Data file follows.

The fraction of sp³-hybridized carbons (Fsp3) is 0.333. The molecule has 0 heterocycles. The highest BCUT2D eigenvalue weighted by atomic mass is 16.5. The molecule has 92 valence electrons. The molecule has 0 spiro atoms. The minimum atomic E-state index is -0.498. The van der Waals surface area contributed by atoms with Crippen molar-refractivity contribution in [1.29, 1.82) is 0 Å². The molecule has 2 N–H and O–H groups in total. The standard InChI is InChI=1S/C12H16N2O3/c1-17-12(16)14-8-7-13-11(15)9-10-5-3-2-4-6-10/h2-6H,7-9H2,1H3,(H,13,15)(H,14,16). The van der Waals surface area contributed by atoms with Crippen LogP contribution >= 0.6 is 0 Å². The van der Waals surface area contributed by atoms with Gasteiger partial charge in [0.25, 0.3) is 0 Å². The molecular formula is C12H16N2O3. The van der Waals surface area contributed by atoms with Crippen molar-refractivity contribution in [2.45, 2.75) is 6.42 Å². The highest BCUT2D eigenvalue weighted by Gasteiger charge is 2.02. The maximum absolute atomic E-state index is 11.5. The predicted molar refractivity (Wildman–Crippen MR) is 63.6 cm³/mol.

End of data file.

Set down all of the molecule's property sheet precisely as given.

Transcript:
The fraction of sp³-hybridized carbons (Fsp3) is 0.333. The molecule has 0 heterocycles. The highest BCUT2D eigenvalue weighted by atomic mass is 16.5. The molecule has 92 valence electrons. The molecule has 0 spiro atoms. The minimum atomic E-state index is -0.498. The van der Waals surface area contributed by atoms with Crippen molar-refractivity contribution in [1.29, 1.82) is 0 Å². The molecule has 2 N–H and O–H groups in total. The standard InChI is InChI=1S/C12H16N2O3/c1-17-12(16)14-8-7-13-11(15)9-10-5-3-2-4-6-10/h2-6H,7-9H2,1H3,(H,13,15)(H,14,16). The van der Waals surface area contributed by atoms with Crippen LogP contribution >= 0.6 is 0 Å². The van der Waals surface area contributed by atoms with Gasteiger partial charge in [0.25, 0.3) is 0 Å². The molecular formula is C12H16N2O3. The van der Waals surface area contributed by atoms with Crippen molar-refractivity contribution in [2.45, 2.75) is 6.42 Å². The highest BCUT2D eigenvalue weighted by Gasteiger charge is 2.02. The maximum absolute atomic E-state index is 11.5. The predicted molar refractivity (Wildman–Crippen MR) is 63.6 cm³/mol.